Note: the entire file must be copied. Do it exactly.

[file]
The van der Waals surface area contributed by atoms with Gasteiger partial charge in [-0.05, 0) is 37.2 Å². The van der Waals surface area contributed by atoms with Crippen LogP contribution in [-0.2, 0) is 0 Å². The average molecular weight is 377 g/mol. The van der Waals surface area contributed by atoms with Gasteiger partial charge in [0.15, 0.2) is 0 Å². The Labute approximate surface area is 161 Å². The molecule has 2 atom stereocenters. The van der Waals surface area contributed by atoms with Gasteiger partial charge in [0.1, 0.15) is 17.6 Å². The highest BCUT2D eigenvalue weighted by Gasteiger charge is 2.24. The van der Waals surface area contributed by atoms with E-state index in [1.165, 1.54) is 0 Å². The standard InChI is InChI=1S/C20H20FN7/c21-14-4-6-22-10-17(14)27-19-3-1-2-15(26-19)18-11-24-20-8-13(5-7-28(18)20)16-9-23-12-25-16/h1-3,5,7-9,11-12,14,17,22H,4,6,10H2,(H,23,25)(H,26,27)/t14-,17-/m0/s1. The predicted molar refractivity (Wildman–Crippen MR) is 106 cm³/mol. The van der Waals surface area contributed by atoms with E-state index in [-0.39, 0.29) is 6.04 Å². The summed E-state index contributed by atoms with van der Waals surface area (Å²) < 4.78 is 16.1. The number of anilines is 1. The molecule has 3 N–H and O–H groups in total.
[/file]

The van der Waals surface area contributed by atoms with Gasteiger partial charge in [-0.05, 0) is 37.2 Å². The van der Waals surface area contributed by atoms with Crippen LogP contribution in [-0.2, 0) is 0 Å². The average molecular weight is 377 g/mol. The van der Waals surface area contributed by atoms with Gasteiger partial charge in [0.15, 0.2) is 0 Å². The Labute approximate surface area is 161 Å². The molecule has 2 atom stereocenters. The van der Waals surface area contributed by atoms with Gasteiger partial charge in [0.1, 0.15) is 17.6 Å². The highest BCUT2D eigenvalue weighted by Gasteiger charge is 2.24. The van der Waals surface area contributed by atoms with E-state index in [1.165, 1.54) is 0 Å². The standard InChI is InChI=1S/C20H20FN7/c21-14-4-6-22-10-17(14)27-19-3-1-2-15(26-19)18-11-24-20-8-13(5-7-28(18)20)16-9-23-12-25-16/h1-3,5,7-9,11-12,14,17,22H,4,6,10H2,(H,23,25)(H,26,27)/t14-,17-/m0/s1. The predicted molar refractivity (Wildman–Crippen MR) is 106 cm³/mol. The van der Waals surface area contributed by atoms with E-state index in [-0.39, 0.29) is 6.04 Å². The summed E-state index contributed by atoms with van der Waals surface area (Å²) < 4.78 is 16.1. The number of anilines is 1. The molecule has 3 N–H and O–H groups in total.